Day of National Humiliation

Petition from Dublin calling Queen Victoria to hold a day of National Humiliation for fasting and prayer to ‘remove the plague from amongst us’, 9 September 1854, Catalogue ref: HO 45


To the Queens most excellent


The Petition of the Dublin Protestant


Most Humbly Showeth,

That Your Majesty’s petitioners animated [excited] by sentiments of loyalty to the throne, and of anxiety for the best interests of the Kingdom, would approach your Majesty to state that the prevalence of the plague of cholera is at this moment matter of earnest concern of all your Majesty’s subjects. That its ravages in the crowded cities of the United Kingdom, and in the army engaged on foreign service are the source of heavy mourning and heartfelt affliction to vast numbers of bereaved survivors, and that the sudden deaths of no few of eminent [high] rank have still further awakened the general mind to the gravity of the crisis.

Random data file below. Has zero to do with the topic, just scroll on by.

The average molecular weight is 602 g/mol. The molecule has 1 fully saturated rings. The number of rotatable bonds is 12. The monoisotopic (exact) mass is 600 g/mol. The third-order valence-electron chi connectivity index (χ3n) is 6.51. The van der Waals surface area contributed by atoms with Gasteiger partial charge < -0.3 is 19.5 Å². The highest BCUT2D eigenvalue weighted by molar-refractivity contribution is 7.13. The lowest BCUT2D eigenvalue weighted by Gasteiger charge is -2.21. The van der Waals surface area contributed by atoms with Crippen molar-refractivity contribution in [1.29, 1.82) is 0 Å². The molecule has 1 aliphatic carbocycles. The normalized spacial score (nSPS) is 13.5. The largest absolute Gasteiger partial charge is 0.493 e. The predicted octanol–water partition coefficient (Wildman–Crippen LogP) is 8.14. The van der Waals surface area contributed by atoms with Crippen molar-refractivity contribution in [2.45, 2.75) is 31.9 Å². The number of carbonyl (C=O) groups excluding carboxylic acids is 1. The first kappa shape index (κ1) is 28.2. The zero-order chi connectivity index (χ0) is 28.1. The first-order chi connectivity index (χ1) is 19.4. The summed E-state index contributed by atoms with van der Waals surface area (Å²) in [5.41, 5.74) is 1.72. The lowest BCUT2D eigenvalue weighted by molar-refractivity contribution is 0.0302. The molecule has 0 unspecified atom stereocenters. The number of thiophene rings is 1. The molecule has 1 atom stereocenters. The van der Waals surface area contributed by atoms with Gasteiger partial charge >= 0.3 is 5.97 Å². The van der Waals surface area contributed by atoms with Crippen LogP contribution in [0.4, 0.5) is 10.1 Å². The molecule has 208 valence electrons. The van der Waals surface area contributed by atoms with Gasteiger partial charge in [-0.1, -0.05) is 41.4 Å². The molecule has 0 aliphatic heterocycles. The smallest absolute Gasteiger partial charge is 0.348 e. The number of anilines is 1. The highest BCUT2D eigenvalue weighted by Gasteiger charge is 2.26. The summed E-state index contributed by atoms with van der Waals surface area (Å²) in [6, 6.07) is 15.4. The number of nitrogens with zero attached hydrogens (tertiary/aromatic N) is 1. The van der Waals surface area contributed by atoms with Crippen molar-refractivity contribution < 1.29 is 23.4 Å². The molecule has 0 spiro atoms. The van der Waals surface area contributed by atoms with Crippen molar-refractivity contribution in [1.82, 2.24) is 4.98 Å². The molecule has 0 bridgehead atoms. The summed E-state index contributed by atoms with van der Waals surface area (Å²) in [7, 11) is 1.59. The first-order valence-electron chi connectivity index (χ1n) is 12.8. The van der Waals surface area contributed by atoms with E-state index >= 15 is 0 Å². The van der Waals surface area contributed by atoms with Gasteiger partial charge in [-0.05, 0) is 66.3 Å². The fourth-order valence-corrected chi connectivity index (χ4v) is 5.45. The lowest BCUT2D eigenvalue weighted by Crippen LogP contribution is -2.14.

That under such painful circumstances your Majesty’s petitioners most humbly submit that the appointment of a day of National Humiliation [fasting and prayer], in which all might bow before the common Father of all and entreat of him in wrath to remember mercy, and to remove the plague from amongst us, would be a procedure commended by the best examples, and likely under the divine blessing to eventuate [bring about] in our deliverance as a people from this awful scourge and that hence your Majesty’s petitioners do most humbly pray that such a day for National Humiliation and prayer may be appointed by authority.

And your petitioners will ever pray.

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